Not What You Ordered?

April 24, 2014

Inside Insight

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ariail no oversight
NO OVERSIGHT – EXCEPT WHEN IT AFFECTS THE OVERSEERS

Does anyone outside the State House think legislators should choose a university president? I doubt most people know that’s essentially what happens in our state, at least when it suits the legislature to do so. Like most functions of South Carolina state government, lawmakers in Columbia have ultimate authority over the governance of state universities because they elect the trustees who govern them.

State-funded schools certainly need some oversight and accountability, but that is precisely what the legislature doesn’t provide. For years these schools have been raising tuition at a dizzying pace, duplicating low-demand programs, and vastly expanding their facilities in an irresponsible effort to “compete” against each other for prestige. And the legislature has done nothing to stop it. In 2010, when the College of Charleston raised tuition by 14.8 percent in a single year, it took the Budget and Control Board to threaten a moratorium on new construction to get the school to reduce that increase to 7 percent. The legislature itself did nothing.

But when it comes to something legislative leaders really care about – finding a swanky post for their friend and erstwhile colleague – they’re willing to micromanage the schools to the point of coercion. Lawmakers apparently couldn’t care less that state colleges are effectively pricing taxpayers out of the higher education market – many South Carolinians who’ve worked hard and paid state taxes all their lives can’t even begin to afford tuition and board at schools like C of C, particularly if their child doesn’t get a slew of scholarships. That’s no big deal to them, and when a few lawmakers have introduced legislation to bring some modest level of governance to the schools by creating a Board of Regents, they’ve ignored it.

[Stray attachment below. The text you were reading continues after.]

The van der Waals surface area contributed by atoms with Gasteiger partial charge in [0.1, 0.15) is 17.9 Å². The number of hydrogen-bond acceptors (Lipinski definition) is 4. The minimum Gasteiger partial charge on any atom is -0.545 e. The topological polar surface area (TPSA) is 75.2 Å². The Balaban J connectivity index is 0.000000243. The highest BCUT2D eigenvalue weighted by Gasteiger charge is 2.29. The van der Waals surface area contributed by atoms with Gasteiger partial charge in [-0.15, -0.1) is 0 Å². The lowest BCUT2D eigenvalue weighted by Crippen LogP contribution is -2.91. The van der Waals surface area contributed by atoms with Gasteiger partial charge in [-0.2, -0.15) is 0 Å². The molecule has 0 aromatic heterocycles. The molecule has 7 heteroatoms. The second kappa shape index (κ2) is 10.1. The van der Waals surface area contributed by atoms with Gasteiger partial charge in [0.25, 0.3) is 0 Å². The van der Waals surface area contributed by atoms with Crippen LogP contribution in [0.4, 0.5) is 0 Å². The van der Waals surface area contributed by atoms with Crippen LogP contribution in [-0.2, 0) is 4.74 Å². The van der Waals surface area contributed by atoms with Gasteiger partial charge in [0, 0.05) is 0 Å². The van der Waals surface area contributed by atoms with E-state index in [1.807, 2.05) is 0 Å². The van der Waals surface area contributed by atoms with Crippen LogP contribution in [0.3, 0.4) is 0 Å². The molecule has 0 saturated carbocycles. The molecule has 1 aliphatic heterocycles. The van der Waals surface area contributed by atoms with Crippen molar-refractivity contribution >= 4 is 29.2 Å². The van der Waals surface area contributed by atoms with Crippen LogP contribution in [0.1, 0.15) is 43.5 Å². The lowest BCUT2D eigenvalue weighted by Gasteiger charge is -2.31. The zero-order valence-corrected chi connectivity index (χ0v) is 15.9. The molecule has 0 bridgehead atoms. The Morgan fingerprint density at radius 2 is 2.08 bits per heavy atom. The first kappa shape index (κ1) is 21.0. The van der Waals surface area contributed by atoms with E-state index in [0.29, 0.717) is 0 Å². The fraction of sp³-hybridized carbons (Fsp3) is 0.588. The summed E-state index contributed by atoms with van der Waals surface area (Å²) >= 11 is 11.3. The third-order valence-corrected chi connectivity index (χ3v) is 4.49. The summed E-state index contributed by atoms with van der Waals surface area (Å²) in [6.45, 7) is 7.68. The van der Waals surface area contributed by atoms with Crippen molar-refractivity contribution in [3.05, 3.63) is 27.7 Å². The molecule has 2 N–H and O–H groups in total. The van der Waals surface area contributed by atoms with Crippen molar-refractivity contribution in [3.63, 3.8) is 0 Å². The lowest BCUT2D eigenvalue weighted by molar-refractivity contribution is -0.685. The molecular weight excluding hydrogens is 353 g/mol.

Ah, but if the former Senate President Pro Tem wants the job of College of Charleston’s president – no matter how apparently ill-suited to the job – they’ll move heaven and earth to make it happen. Indeed, as a report in the Post and Courier indicated, when one member of the school’s Board of Trustees showed lackluster support for Glenn McConnell, the General Assembly gave him the boot.

Oh sure, if a state school requires students to read a gay-themed book, some lawmakers are happy to raise a ruckus and try to withhold a few hundred thousand dollars from the schools’ multi-million dollar yearly appropriation. Whether state-funded schools should have required such a book may be a topic worth debating, but don’t be misled: Lawmakers aren’t serious about reining in state schools’ abuses of taxpayers until the career ambitions of one of their own are on the line.

Students and faculty at the College of Charleston are now realizing the brutal truth about South Carolina state government. That truth is this: When state agencies ride roughshod over taxpayers, lawmakers simply aren’t concerned. But when an issue affects one of their buddies, they’ll do whatever it takes to achieve their aim.